Google’s search engine, like any other, was originally conceptualized to connect users with results that satisfied their needs. Simply type in a query, press enter, and receive a set of mostly relevant, mostly trustworthy web pages geared towards the purpose of the query. While previous search engines had relied 100% on page content to populate the top search engine result (SERP) blocks, however, Google’s PageRank algorithm also took into account the number of other pages and domains that linked to each page – placing importance on the perceived authority of each webpage as it related to the number of times other pages linked to it, and spawning the birth of the search engine optimization (SEO) industry as we know it today.
Over the years that have elapsed since Google first released the PageRank algorithm – over twenty and counting – the largest search engine in the world has taken significant steps to ensure its users encounter the best, most relevant webpages first on each SERP. In fact, users click on one of the first five results over 67% of the time, making those top slots some valuable real estate. To achieve those top spots, SEO professionals and webmasters engaged in a series of strategies to increase the number of links back to each webpage.
How Link Building Is Changing
In the first several years after Google introduced PageRank, many webmasters engaged in overzealous, automated, and scalable link building tactics designed to gain as many links as possible regardless of the source. Since, Google has tweaked its algorithm multiple times in an effort to place more importance on links from reputable domains and curb unsavory link building practices, most notably in 2012. As such, links from webpages and domains with high amounts of expertise, authority, and trustworthiness essentially transfer some of those qualities to the pages they link, while links from link farms and other disreputable pages could actually result in penalties.
In addition, a recent algorithm update from September of 2019 asks webmasters to qualify links they provide with one of three tags: nofollow for cases where a link is desired but the webmaster doesn’t wish to endorse or pass ranking authority on to the page, sponsored for cases where a webmaster received compensation or participated in sponsorship for a page link, and ugc for user generated content. These tags allow Google’s crawlers to better understand the ways in which links occur and identify unnatural links that attempt to inflate a page’s ranking.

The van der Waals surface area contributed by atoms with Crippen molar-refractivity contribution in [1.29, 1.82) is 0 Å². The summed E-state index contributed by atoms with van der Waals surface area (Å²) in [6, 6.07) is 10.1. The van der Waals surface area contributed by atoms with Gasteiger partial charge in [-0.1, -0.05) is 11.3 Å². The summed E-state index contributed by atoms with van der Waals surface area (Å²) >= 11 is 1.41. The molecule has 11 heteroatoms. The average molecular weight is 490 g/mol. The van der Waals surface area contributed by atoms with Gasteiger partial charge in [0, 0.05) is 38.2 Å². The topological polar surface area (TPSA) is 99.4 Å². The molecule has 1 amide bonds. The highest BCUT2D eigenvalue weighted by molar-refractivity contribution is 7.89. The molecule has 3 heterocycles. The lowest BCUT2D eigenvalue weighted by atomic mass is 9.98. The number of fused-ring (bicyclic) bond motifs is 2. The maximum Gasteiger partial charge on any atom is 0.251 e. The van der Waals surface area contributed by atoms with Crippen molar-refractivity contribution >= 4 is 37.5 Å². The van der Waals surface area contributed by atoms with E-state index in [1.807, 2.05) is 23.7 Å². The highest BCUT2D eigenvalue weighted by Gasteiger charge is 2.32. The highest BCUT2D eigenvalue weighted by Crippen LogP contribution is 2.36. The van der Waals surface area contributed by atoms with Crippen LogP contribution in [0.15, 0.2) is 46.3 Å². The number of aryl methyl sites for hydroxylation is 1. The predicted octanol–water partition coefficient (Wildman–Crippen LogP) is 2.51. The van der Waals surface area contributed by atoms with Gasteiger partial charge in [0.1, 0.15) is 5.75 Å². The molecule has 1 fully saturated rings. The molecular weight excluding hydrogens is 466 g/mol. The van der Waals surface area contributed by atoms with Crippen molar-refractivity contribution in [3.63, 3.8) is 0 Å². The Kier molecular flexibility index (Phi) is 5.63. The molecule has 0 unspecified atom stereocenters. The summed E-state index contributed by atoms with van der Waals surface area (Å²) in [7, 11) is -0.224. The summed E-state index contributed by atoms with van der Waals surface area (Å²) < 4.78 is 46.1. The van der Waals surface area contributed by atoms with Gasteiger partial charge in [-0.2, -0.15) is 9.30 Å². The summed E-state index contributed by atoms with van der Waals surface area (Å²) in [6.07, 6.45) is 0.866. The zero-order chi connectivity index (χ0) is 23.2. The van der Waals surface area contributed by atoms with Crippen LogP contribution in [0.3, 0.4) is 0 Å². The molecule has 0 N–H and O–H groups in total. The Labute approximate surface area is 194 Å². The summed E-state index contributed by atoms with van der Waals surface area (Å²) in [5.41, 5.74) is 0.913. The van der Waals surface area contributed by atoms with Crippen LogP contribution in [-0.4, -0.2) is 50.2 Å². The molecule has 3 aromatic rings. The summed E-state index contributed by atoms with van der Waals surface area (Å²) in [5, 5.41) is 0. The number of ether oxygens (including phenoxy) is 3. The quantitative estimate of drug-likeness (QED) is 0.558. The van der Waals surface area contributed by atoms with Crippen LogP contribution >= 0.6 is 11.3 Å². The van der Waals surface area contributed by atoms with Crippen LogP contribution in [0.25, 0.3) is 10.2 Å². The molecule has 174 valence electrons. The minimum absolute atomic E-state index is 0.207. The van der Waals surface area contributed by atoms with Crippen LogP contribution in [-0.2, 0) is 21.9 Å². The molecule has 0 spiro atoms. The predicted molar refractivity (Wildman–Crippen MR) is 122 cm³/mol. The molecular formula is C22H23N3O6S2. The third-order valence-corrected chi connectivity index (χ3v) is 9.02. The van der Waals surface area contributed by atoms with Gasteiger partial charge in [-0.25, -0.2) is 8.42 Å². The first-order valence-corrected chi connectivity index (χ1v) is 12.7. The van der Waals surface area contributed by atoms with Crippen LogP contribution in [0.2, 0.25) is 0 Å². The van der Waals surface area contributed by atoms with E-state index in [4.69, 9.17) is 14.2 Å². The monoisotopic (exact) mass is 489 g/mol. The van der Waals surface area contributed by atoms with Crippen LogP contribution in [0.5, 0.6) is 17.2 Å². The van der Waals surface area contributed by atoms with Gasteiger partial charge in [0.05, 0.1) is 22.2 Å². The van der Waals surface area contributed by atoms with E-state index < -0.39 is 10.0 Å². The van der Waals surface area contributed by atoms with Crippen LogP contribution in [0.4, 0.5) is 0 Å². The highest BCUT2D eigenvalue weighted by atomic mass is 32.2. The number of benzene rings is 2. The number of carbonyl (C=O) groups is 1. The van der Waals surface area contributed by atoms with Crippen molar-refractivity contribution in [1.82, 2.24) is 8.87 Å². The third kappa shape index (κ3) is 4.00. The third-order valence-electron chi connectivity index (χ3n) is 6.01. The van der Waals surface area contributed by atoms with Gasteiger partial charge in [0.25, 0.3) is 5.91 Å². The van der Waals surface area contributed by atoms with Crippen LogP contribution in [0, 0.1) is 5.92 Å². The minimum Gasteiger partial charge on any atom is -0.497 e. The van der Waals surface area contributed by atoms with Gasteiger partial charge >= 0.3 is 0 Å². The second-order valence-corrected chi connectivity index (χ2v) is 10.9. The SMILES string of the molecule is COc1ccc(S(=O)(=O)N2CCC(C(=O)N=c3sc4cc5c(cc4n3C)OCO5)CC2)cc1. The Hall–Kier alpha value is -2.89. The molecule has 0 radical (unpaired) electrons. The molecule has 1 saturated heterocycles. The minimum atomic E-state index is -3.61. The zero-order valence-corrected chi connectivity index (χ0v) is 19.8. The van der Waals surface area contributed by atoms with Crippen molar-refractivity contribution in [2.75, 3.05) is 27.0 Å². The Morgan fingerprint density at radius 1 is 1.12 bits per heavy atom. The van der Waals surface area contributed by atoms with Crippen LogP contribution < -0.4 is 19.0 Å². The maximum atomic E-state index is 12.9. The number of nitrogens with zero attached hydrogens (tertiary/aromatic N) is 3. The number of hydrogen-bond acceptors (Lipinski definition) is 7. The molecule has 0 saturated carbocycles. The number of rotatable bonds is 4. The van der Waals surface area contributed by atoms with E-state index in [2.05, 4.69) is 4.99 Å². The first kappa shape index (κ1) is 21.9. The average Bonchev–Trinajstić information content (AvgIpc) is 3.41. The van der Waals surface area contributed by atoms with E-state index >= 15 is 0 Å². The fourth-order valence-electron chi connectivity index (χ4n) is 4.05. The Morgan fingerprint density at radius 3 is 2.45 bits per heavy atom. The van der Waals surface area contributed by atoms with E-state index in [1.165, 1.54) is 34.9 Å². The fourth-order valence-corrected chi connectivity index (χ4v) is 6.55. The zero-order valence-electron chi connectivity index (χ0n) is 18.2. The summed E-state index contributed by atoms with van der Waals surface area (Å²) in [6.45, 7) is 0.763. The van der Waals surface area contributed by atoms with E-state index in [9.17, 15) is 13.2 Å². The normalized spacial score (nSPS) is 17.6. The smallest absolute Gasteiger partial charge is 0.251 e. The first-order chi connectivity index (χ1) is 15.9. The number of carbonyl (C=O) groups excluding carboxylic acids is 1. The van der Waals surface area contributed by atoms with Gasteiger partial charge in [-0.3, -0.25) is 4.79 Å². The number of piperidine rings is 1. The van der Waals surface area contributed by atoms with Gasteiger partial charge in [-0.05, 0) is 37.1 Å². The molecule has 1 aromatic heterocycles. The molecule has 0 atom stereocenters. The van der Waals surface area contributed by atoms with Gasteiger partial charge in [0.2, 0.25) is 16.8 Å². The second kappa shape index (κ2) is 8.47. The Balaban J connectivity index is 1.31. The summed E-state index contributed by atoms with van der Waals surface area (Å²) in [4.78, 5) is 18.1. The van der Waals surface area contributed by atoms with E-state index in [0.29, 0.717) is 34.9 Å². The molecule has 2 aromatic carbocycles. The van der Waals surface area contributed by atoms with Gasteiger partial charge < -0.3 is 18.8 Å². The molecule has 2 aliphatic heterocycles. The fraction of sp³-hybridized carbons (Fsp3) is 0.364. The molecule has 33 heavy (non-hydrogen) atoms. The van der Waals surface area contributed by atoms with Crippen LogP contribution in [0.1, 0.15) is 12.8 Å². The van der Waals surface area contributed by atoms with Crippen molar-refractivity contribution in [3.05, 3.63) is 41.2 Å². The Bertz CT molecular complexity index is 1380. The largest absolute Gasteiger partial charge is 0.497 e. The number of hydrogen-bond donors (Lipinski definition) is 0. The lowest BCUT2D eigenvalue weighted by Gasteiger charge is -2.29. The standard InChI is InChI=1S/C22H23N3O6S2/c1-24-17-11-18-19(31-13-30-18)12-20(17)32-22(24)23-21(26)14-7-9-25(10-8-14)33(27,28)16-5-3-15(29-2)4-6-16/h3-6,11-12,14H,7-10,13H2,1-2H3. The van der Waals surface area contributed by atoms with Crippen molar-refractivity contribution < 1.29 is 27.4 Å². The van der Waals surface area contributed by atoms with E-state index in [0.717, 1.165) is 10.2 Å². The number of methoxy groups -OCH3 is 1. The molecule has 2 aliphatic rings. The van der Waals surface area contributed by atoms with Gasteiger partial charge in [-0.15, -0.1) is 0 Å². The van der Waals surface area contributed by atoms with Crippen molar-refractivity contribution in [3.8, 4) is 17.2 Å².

How Are Wikipedia Links Classified?
From a strict SEO standpoint, Wikipedia links are considered nofollow. This means that even though your website may be linked on Wikipedia numerous times and provide expert or quality content, Google’s crawlers won’t analyze your contributions and attribute you with any of the authority Wikipedia holds. That’s unfortunate, since Wikipedia is one of the top most visited and most-cited domains on the internet today.
Wikipedia remains the topic of much SEO debate, partially due to nofollow backlinks, and partially due to the fact that content on Wikipedia is essentially user-generated. That, argue many SEO minds, makes Wikipedia a source with diminished authority that should be ranked just as any other site. However, Google still views Wikipedia favorably because its links are peer-reviewed before publishing.
Is Wikipedia Worth the Trouble?
Now that Google has further tweaked its algorithms so that links to relevant pages for the search term rank higher, Wikipedia backlinks still hold value. For the most part, Wikipedia pages are fairly specific, so if a user searches for “stand up paddleboard” and you happen to be a paddleboard company that contributed content to Wikipedia, the backlink gained is much more relevant than that from another dictionary site.
Don’t overlook the other benefits you’ll receive from Wikipedia links, either. That high level of specificity mentioned earlier also helps to drive traffic your way from readers searching within your niche, from one of the most highly accessed sites on the net. Think of it this way; nearly every search you perform on Google, aside from local maps and business queries, features Wikipedia somewhere on the first SERP. In short, Wikipedia garners an insane amount of traffic on a daily basis, and most of it is directed specifically at content that has the potential to drive traffic to your site.
While Wikipedia backlinks don’t provide ranking boosts in the traditional way due to the nofollow tag, they’re still worth pursuing as a part of your link building strategy. Whether you choose to seek Wikipedia links by providing additional content to be verified by Wikipedia editors or undertake a less traditional way of garnering backlinks by repairing old or broken links, the increased traffic and quality links are worth the effort.
For additional, deeper insight into the strategies behind link building efforts, consult with Vizion Interactive. Our expert SEO team can provide suggestions or even perform an audit to ensure you’re optimizing your SERP presence. Reach out today for more information; alternatively, you may also request a quote for any of our managed SEO services.